报告人简介：Minyue Fu received the B.Sc. degree in electrical engineering from the University of Science and Technology of China, Hefei, China, in 1982, and the M.S. and Ph.D. degrees in electrical engineering from the University of Wisconsin-Madison, Madison, WI, USA. in 1983 and 1987, respectively. From 1987 to 1989, he was an Assistant Professor in the Department of Electrical and Computer Engineering, Wayne State University, USA. He joined the Department of Electrical and Computer Engineering at the University of Newcastle, Australia, in 1989, where he is a Chair Professor of Electrical Engineering. He has been Visiting Professors at the University of Iowa, USA, Nanyang Technological University, Singapore and Tokyo University, Tokyo, Japan. He has held ChangJiang Visiting Professorship at Shandong University, Jinan, China, and Distinguished Professorship at Zhejiang University and Guangdong University of Technology, China. He has been an Associate Editor for the IEEE Transactions on Automatic Control, Automatica, IEEE Transactions on Signal Processing, and the Journal of Optimization and Engineering. His main research interests include control systems, signal processing, and communications. His current research projects include networked control systems, distributed control, smart electricity networks, and super-precision positioning control systems.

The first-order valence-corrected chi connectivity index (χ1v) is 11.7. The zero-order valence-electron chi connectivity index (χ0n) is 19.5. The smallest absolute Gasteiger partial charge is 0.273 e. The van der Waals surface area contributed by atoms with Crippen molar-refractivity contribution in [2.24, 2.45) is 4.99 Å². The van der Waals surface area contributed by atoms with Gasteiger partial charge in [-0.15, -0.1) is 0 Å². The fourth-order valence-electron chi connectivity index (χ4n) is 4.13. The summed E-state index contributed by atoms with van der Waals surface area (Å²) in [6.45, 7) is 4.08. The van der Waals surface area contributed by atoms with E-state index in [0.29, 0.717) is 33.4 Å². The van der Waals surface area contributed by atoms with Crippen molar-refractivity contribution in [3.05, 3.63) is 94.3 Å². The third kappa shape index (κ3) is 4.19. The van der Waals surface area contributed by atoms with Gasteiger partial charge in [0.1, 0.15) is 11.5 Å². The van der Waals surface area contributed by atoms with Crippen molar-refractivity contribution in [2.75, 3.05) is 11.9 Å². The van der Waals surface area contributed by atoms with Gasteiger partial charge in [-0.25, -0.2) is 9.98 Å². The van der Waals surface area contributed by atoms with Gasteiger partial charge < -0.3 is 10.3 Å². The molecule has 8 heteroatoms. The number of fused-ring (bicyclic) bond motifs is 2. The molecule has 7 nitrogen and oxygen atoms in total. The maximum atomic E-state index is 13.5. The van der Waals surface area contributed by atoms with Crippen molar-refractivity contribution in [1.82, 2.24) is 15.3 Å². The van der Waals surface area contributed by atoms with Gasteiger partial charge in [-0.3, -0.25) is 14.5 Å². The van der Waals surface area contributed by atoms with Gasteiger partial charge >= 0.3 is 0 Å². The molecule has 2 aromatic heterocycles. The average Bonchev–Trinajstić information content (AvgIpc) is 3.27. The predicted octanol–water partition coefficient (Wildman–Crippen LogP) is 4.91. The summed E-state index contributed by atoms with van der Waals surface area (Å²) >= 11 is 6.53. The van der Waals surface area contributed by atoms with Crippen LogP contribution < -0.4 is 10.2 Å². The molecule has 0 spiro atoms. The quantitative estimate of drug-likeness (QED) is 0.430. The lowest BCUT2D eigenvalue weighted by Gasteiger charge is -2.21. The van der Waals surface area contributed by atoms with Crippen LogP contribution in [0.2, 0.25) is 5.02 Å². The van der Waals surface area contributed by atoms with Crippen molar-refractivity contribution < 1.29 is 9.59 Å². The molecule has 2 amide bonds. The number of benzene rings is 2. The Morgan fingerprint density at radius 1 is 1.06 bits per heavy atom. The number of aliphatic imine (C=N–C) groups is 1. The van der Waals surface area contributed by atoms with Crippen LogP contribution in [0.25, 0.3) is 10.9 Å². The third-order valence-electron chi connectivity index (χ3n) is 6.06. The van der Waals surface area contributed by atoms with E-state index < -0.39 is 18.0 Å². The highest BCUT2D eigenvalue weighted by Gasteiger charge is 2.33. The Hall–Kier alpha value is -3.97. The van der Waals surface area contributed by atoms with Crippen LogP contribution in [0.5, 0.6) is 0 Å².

Prof. Minyue Fu is a Fellow of IEEE, Fellow of Institute of Engineers Australia, and Fellow of Chinese Association of Automation.
In this talk, we present a new distributed algorithm for solving linear systems associated with a sparse graph under a generalized diagonal dominance assumption. The algorithm runs iteratively on each node of the graph, with low complexities on local information exchange between neighboring nodes, local computation and local storage. For an acyclic graph under the condition of diagonal dominance, the algorithm is shown to converge to the correct solution in a finite number of iterations, equaling the diameter of the graph. For a loopy graph, the algorithm is shown to converge to the correct solution asymptotically. Simulations verify that the proposed algorithm significantly outperforms the classical Jacobi method and a recent distributed linear system solver based on average consensus and orthogonal projection. If time permits, we will discuss variants of this algorithm for solving two related problems: average consensus and distributed least squares.